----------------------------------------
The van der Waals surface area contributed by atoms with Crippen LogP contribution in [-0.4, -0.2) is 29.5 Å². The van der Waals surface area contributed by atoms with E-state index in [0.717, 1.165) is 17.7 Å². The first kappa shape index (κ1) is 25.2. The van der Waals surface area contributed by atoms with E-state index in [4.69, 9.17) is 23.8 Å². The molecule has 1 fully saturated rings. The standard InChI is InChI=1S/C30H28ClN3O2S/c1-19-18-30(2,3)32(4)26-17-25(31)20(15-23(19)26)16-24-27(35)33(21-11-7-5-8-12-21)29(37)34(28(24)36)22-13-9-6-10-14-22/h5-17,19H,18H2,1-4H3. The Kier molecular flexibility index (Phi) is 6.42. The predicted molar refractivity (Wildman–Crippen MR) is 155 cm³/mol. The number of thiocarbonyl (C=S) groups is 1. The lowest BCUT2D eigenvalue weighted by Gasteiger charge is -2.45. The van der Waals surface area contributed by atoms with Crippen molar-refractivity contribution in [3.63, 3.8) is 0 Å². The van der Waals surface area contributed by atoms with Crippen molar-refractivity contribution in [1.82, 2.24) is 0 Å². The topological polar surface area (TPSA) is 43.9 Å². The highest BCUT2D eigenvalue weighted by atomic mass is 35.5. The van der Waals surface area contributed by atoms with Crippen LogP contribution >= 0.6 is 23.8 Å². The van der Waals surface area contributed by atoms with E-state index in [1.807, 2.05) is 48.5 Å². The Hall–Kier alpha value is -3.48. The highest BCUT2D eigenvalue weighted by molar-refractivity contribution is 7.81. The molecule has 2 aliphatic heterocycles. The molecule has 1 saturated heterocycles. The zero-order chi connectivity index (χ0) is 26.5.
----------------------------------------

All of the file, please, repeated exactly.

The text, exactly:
The van der Waals surface area contributed by atoms with Crippen LogP contribution in [-0.4, -0.2) is 29.5 Å². The van der Waals surface area contributed by atoms with E-state index in [0.717, 1.165) is 17.7 Å². The first kappa shape index (κ1) is 25.2. The van der Waals surface area contributed by atoms with E-state index in [4.69, 9.17) is 23.8 Å². The molecule has 1 fully saturated rings. The standard InChI is InChI=1S/C30H28ClN3O2S/c1-19-18-30(2,3)32(4)26-17-25(31)20(15-23(19)26)16-24-27(35)33(21-11-7-5-8-12-21)29(37)34(28(24)36)22-13-9-6-10-14-22/h5-17,19H,18H2,1-4H3. The Kier molecular flexibility index (Phi) is 6.42. The predicted molar refractivity (Wildman–Crippen MR) is 155 cm³/mol. The number of thiocarbonyl (C=S) groups is 1. The lowest BCUT2D eigenvalue weighted by Gasteiger charge is -2.45. The van der Waals surface area contributed by atoms with Crippen molar-refractivity contribution in [3.63, 3.8) is 0 Å². The van der Waals surface area contributed by atoms with Crippen molar-refractivity contribution in [1.82, 2.24) is 0 Å². The topological polar surface area (TPSA) is 43.9 Å². The highest BCUT2D eigenvalue weighted by atomic mass is 35.5. The van der Waals surface area contributed by atoms with Crippen LogP contribution >= 0.6 is 23.8 Å². The van der Waals surface area contributed by atoms with E-state index in [1.807, 2.05) is 48.5 Å². The Hall–Kier alpha value is -3.48. The highest BCUT2D eigenvalue weighted by molar-refractivity contribution is 7.81. The molecule has 2 aliphatic heterocycles. The molecule has 1 saturated heterocycles. The zero-order chi connectivity index (χ0) is 26.5.